Statistically speaking, long term investing is a profitable endeavour. But unfortunately, some companies simply don’t succeed. For example the Essentra plc (LON:ESNT) share price dropped 58% over five years. That’s an unpleasant experience for long term holders. There was little comfort for shareholders in the last week as the price declined a further 1.5%.
To quote Buffett, ‘Ships will sail around the world but the Flat Earth Society will flourish. There will continue to be wide discrepancies between price and value in the marketplace…’ By comparing earnings per share (EPS) and share price changes over time, we can get a feel for how investor attitudes to a company have morphed over time.
During five years of share price growth, Essentra moved from a loss to profitability. Most would consider that to be a good thing, so it’s counter-intuitive to see the share price declining. Other metrics might give us a better handle on how its value is changing over time.
We note that the dividend has remained healthy, so that wouldn’t really explain the share price drop. While it’s not completely obvious why the share price is down, a closer look at the company’s history might help explain it.
The chart below shows how revenue and earnings have changed with time, (if you click on the chart you can see the actual values).
We consider it positive that insiders have made significant purchases in the last year. Even so, future earnings will be far more important to whether current shareholders make money. If you are thinking of buying or selling Essentra stock, you should check out this free report showing analyst profit forecasts.
What About Dividends?
When looking at investment returns, it is important to consider the difference between total shareholder return (TSR) and share price return. The TSR incorporates the value of any discounted capital raisings, along with any dividends, based on the assumption that the dividends are reinvested. Arguably, the TSR gives a more comprehensive picture of the return generated by a stock. We note that for Essentra the TSR over the last 5 years was -51%, which is better than the share price return mentioned above. This is largely a result of its dividend payments!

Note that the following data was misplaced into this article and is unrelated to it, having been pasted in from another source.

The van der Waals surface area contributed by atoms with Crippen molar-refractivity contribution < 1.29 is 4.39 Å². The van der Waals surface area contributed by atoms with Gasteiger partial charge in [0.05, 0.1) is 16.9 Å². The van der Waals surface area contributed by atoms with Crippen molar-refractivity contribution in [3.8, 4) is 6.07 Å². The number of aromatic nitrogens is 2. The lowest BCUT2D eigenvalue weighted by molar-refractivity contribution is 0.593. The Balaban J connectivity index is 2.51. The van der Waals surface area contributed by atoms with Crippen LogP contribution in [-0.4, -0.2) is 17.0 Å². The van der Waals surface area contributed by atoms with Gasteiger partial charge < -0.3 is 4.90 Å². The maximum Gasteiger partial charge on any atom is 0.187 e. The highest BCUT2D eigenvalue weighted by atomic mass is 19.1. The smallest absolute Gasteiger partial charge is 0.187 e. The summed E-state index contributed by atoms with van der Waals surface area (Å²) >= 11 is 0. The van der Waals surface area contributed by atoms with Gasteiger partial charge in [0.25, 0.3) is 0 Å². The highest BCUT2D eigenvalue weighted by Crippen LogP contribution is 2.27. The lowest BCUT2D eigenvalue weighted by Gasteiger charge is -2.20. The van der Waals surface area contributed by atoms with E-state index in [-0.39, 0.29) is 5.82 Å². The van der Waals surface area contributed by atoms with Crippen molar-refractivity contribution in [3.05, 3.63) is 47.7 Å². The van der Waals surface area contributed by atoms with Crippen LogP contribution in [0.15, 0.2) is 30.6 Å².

A Different Perspective
While the broader market gained around 1.0% in the last year, Essentra shareholders lost 11% (even including dividends). Even the share prices of good stocks drop sometimes, but we want to see improvements in the fundamental metrics of a business, before getting too interested. However, the loss over the last year isn’t as bad as the 13% per annum loss investors have suffered over the last half decade. We would want clear information suggesting the company will grow, before taking the view that the share price will stabilize. Investors who like to make money usually check up on insider purchases, such as the price paid, and total amount bought. You can find out about the insider purchases of Essentra by clicking this link.
There are plenty of other companies that have insiders buying up shares. You probably do not want to miss this free list of growing companies that insiders are buying.Please note, the market returns quoted in this article reflect the market weighted average returns of stocks that currently trade on GB exchanges.
We aim to bring you long-term focused research analysis driven by fundamental data. Note that our analysis may not factor in the latest price-sensitive company announcements or qualitative material.
If you spot an error that warrants correction, please contact the editor at firstname.lastname@example.org. This article by Simply Wall St is general in nature. It does not constitute a recommendation to buy or sell any stock, and does not take account of your objectives, or your financial situation. Simply Wall St has no position in the stocks mentioned. Thank you for reading.